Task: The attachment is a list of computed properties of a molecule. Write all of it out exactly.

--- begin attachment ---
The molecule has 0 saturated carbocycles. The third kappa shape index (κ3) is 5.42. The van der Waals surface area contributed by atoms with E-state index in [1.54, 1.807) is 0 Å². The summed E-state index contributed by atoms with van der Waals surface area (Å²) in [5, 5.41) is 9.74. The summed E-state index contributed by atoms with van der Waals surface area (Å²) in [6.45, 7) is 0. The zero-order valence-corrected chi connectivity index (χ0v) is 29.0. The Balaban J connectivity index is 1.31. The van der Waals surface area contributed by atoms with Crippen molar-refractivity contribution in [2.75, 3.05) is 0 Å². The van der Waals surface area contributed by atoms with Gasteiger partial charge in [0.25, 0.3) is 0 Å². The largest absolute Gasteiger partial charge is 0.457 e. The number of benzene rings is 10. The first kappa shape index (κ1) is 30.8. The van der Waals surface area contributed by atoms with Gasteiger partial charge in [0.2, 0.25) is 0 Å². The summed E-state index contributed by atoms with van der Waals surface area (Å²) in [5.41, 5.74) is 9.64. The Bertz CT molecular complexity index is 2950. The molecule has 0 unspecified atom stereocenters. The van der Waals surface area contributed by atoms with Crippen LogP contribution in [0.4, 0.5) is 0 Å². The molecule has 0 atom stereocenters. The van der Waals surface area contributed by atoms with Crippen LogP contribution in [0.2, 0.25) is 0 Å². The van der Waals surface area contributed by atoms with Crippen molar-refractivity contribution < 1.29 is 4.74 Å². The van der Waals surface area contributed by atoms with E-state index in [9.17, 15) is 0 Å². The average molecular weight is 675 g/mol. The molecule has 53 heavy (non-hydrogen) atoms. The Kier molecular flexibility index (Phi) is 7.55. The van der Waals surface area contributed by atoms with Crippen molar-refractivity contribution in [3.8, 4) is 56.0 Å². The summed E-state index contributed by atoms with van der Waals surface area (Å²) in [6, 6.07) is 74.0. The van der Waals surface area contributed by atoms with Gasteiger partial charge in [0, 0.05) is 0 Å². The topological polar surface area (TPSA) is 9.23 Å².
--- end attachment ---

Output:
The molecule has 0 saturated carbocycles. The third kappa shape index (κ3) is 5.42. The van der Waals surface area contributed by atoms with E-state index in [1.54, 1.807) is 0 Å². The summed E-state index contributed by atoms with van der Waals surface area (Å²) in [5, 5.41) is 9.74. The summed E-state index contributed by atoms with van der Waals surface area (Å²) in [6.45, 7) is 0. The zero-order valence-corrected chi connectivity index (χ0v) is 29.0. The Balaban J connectivity index is 1.31. The van der Waals surface area contributed by atoms with Crippen molar-refractivity contribution in [2.75, 3.05) is 0 Å². The van der Waals surface area contributed by atoms with Gasteiger partial charge in [0.25, 0.3) is 0 Å². The largest absolute Gasteiger partial charge is 0.457 e. The number of benzene rings is 10. The first kappa shape index (κ1) is 30.8. The van der Waals surface area contributed by atoms with Gasteiger partial charge in [0.2, 0.25) is 0 Å². The summed E-state index contributed by atoms with van der Waals surface area (Å²) in [5.41, 5.74) is 9.64. The Bertz CT molecular complexity index is 2950. The molecule has 0 unspecified atom stereocenters. The van der Waals surface area contributed by atoms with Crippen LogP contribution in [0.4, 0.5) is 0 Å². The molecule has 0 atom stereocenters. The van der Waals surface area contributed by atoms with Crippen LogP contribution in [0.2, 0.25) is 0 Å². The van der Waals surface area contributed by atoms with Crippen molar-refractivity contribution < 1.29 is 4.74 Å². The van der Waals surface area contributed by atoms with E-state index in [9.17, 15) is 0 Å². The average molecular weight is 675 g/mol. The molecule has 53 heavy (non-hydrogen) atoms. The Kier molecular flexibility index (Phi) is 7.55. The van der Waals surface area contributed by atoms with Crippen molar-refractivity contribution in [3.8, 4) is 56.0 Å². The summed E-state index contributed by atoms with van der Waals surface area (Å²) in [6, 6.07) is 74.0. The van der Waals surface area contributed by atoms with Gasteiger partial charge in [0, 0.05) is 0 Å². The topological polar surface area (TPSA) is 9.23 Å².